Competition and the current commercial context
There is undoubtedly strong competition for salvage and wreck removal work. There is competition between ISU members and increasingly from other organisations who are not members of the ISU and who are not experienced salvage contractors.
Competition between ISU members has always been a feature of the salvage market and is to be encouraged. The industry has not contracted as much as might have been expected given market conditions and nor has there been much consolidation. This has led to over-capacity of supply in some parts of the world – particularly south east Asia. Furthermore, the offshore sector has been depressed for a number of years with a large number of assets – including powerful anchor handlers – available for other work including marine salvage.
And there is more contracting with consultancies which do not have the overhead of their own vessels and salvage equipment. Depending on the contract used, such an approach leaves the owner and insurer exposed to the full risk of the job. Traditional salvors are frustrated by this approach and justifiably concerned that it could erode the experience and capacity of the salvage sector leading to a reduction in the ability of the industry to respond to complex cases.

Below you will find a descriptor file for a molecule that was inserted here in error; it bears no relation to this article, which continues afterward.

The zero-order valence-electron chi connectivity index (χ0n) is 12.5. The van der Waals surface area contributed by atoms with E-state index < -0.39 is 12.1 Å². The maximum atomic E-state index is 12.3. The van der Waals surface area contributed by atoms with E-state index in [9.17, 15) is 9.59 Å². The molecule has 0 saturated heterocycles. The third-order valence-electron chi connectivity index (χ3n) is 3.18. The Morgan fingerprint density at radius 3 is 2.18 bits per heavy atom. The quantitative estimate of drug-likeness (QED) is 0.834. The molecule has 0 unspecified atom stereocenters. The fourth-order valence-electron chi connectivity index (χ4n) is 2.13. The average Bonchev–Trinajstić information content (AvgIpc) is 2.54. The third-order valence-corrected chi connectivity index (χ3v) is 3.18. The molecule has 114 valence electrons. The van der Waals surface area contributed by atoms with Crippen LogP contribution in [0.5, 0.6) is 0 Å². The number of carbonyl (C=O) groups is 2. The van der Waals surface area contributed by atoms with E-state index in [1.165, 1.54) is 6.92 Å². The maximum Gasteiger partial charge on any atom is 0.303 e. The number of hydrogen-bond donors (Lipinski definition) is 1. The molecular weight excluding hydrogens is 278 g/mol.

Two further factors affect the market significantly at present. The first factor is barriers to entry in some key locations around the world. There may be political or historical or geographical reasons why that is the case but members of the ISU seek a fair opportunity to compete for work wherever their services might be needed which is wherever there is shipping.
The second factor is the behaviour of the insurance community. Underwriters undoubtedly need high quality salvage contractors to help prevent or at least minimise loss. And yet members of the ISU have reported that increasingly insurers appear to be driven more by reducing the cost of salvage services and they put this ahead of considerations such as experience, high operational standards and ownership of reliable equipment.